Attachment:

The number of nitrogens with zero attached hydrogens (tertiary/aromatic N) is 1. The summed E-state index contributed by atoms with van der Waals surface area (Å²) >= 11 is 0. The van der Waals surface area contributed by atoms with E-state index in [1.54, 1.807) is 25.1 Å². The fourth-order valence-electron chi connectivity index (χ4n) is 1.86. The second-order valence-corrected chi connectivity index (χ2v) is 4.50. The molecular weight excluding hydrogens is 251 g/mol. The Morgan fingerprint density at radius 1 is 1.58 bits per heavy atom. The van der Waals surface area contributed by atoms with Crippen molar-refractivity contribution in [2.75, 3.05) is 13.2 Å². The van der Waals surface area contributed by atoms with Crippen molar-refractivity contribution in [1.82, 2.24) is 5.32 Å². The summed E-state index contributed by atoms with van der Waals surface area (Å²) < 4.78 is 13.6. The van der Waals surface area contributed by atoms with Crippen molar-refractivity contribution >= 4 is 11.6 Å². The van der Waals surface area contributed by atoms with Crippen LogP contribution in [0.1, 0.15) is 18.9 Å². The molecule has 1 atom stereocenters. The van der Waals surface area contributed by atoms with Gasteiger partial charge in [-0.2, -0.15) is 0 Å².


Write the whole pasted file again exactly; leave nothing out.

The number of nitrogens with zero attached hydrogens (tertiary/aromatic N) is 1. The summed E-state index contributed by atoms with van der Waals surface area (Å²) >= 11 is 0. The van der Waals surface area contributed by atoms with E-state index in [1.54, 1.807) is 25.1 Å². The fourth-order valence-electron chi connectivity index (χ4n) is 1.86. The second-order valence-corrected chi connectivity index (χ2v) is 4.50. The molecular weight excluding hydrogens is 251 g/mol. The Morgan fingerprint density at radius 1 is 1.58 bits per heavy atom. The van der Waals surface area contributed by atoms with Crippen molar-refractivity contribution in [2.75, 3.05) is 13.2 Å². The van der Waals surface area contributed by atoms with Crippen molar-refractivity contribution in [1.82, 2.24) is 5.32 Å². The summed E-state index contributed by atoms with van der Waals surface area (Å²) < 4.78 is 13.6. The van der Waals surface area contributed by atoms with Crippen molar-refractivity contribution >= 4 is 11.6 Å². The van der Waals surface area contributed by atoms with Crippen LogP contribution in [0.1, 0.15) is 18.9 Å². The molecule has 1 atom stereocenters. The van der Waals surface area contributed by atoms with Gasteiger partial charge in [-0.2, -0.15) is 0 Å².